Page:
Keith Richards & The X-Pensive Winos/Pearl Jam
The Academy, New York City, December 31, 1992
... Ann Powers, from Spin, April 1993Ending a year in which heirs had become apparent, in rock as well as politics, Eddie Vedder was trying hard to keep his veneer of ugliness in place. He looked a wreck, even more than usual, because of the hat: Vedder had stuffed his curly locks under a huge, misshapen black stocking cap, as if to say, "Girls, boys, don't you dare think I'm sexy." But his trademark spastic gyrations kept sending the thing flying. So a few songs into the set, Vedder grabbed a roll of black packing tape and angrily secured the hat to his head. Neither as weird as Nirvana nor as unpleasant as Guns N'Roses, Pearl Jam is being groomed by rock's aging pantheon to inherit their kingdom. That's why Vedder got to stand in for Jim Morrison when the Doors were inducted into the Rock and Roll Hall of Fame, and why the band made sense opening for Keith Richards as part of CBS's festivities last New Year's Eve. "If it weren't for Keith we wouldn't be here tonight," Vedder mumbled before launching into "Alive." Then he remembered that Richards wasn't the one who'd bought all those copies of Ten, and added sheepishly, "We're happy to be here." The audience didn't care if Vedder felt ambivalent about their affection.In the weary, worried '90s, the real rock stars have grown suspicious, more likely to dismantle their myth than let it swallow them. Vedder's gift is for refusing to let his shaken faith defeat him. At some point the bombast of his band's operatic rock pushes him past his fear, the hat flies off, and he's ready to ride. That's what happened here. Mike McCready had such a bad case of nerves opening up for his idol that he spat out guitar solos far more intense than usual. Guitarist Stone Gossard, bassist Jeff Ament, and drummer Dave Abbruzzese decided to play hardcore, pushing the songs, even the ballads, along in a sweaty 40-yard dash. Pearl Jam's anxiety about becoming arena rock fixtures took it back to the punk side of its roots, where the band discovered new ways to tap into its power.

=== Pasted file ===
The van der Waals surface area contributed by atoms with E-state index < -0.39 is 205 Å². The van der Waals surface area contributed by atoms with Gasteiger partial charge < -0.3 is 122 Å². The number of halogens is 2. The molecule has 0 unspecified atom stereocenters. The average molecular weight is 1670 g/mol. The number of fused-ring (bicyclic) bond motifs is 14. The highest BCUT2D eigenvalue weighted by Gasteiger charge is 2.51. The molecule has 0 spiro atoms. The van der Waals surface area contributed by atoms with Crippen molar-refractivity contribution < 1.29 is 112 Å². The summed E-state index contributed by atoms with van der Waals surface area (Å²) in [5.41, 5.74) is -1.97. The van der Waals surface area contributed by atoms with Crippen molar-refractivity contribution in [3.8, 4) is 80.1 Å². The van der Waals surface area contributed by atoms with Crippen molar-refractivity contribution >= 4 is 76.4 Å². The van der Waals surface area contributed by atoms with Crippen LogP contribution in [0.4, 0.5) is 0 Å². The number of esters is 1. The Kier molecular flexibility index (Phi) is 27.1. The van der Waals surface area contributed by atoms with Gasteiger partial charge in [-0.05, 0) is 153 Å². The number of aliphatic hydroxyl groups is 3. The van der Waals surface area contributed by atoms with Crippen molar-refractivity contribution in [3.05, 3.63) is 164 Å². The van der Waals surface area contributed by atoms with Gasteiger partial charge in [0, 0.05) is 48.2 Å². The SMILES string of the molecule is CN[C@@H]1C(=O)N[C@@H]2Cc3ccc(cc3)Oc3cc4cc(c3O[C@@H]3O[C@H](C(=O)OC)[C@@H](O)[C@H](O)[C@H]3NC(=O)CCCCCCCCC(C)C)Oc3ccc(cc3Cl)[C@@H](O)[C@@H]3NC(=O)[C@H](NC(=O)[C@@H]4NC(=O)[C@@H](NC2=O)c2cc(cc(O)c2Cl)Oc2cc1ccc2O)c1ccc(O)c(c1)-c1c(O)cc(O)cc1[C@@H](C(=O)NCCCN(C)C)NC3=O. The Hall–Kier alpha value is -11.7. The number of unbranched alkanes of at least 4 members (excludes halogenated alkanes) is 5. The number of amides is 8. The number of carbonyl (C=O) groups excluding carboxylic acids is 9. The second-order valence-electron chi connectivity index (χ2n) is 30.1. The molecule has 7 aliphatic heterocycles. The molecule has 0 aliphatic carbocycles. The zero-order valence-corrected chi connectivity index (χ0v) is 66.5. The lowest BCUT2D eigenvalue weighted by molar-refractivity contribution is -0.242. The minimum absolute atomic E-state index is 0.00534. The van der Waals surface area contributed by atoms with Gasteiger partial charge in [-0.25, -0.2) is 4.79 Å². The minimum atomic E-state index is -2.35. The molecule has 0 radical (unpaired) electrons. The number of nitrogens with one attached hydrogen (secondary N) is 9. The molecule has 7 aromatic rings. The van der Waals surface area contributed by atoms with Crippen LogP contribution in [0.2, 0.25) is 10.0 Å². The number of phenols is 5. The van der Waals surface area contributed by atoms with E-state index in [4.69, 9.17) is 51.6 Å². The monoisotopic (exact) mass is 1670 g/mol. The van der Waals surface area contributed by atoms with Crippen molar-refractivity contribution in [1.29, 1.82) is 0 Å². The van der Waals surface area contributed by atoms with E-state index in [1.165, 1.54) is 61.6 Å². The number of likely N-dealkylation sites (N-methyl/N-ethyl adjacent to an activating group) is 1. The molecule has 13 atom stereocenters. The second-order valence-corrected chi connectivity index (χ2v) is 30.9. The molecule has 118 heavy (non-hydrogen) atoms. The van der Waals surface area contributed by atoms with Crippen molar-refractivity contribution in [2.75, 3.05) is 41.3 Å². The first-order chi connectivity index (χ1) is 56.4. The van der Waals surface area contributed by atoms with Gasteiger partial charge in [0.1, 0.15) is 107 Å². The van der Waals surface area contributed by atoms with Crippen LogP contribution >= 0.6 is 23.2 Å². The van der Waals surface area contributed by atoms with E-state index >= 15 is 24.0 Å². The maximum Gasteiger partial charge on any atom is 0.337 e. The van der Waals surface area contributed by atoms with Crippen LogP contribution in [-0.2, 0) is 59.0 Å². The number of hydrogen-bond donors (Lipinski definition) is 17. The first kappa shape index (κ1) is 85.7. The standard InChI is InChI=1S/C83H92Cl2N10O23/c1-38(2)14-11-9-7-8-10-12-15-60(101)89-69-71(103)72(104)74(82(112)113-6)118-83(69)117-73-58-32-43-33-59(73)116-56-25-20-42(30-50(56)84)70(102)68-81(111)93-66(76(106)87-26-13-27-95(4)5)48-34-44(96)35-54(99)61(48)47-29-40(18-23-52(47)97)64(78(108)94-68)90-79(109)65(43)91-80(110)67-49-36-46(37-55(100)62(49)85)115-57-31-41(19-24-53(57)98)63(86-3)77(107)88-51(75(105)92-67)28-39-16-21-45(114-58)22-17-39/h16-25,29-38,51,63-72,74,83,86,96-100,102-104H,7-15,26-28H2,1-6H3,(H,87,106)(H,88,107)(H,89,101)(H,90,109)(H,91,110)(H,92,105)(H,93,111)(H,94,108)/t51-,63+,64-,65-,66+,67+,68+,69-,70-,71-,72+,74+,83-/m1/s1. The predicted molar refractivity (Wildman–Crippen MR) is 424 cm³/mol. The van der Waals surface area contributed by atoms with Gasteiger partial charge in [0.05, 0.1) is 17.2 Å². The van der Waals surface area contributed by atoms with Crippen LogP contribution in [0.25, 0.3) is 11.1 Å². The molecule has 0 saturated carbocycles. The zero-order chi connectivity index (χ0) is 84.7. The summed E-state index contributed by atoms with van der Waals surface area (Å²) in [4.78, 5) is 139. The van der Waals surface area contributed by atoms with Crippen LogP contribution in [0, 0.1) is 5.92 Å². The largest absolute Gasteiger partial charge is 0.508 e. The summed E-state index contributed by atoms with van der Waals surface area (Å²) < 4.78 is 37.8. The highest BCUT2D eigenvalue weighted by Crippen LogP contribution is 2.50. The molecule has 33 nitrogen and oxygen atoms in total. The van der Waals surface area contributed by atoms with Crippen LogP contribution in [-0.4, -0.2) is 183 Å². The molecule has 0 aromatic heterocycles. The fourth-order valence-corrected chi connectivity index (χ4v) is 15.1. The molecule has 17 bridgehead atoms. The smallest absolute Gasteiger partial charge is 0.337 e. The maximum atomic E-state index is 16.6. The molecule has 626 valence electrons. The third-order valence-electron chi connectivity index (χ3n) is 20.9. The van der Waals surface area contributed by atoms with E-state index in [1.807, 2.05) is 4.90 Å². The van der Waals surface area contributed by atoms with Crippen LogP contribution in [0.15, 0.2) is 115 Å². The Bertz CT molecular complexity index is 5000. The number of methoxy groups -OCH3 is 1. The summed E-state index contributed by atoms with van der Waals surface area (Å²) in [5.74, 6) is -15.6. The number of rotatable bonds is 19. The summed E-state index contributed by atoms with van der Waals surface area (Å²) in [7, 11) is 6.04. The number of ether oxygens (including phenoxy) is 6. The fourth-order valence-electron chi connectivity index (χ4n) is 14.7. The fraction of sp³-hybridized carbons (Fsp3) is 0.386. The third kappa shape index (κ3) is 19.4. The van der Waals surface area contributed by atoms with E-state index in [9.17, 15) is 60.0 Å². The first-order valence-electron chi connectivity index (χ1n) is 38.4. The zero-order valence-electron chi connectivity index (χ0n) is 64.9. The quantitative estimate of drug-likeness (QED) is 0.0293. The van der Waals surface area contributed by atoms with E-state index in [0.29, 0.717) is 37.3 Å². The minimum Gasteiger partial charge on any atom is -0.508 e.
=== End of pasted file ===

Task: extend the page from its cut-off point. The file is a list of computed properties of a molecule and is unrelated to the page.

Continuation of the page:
After Pearl Jam's short set, Richards and his band sauntered onstage. Graceful as the rogue-turned-gentleman that he is, Richards guided the group through an easy round of material from his latest album, Main Offender, and some old faves. "Gimme Shelter" missed Mick, but the midnight toast to "Time Is on My Side" offered perfectly Stones-ish, glorious disarray. For the encore, McCready and Vedder crept onstage at Richards's invitation to join him and Robert Cray on "Goin' Down." Vedder stood back, looking more nervous than ever about this inheritance. Richards had to walk over and practically pull him up to the Mike. Finally, Vedder relinquished, and belted out a verse, lefting his charisma shine, His smile, for that moment, was as wide as a prince's crown.
photos by Amy Rachlin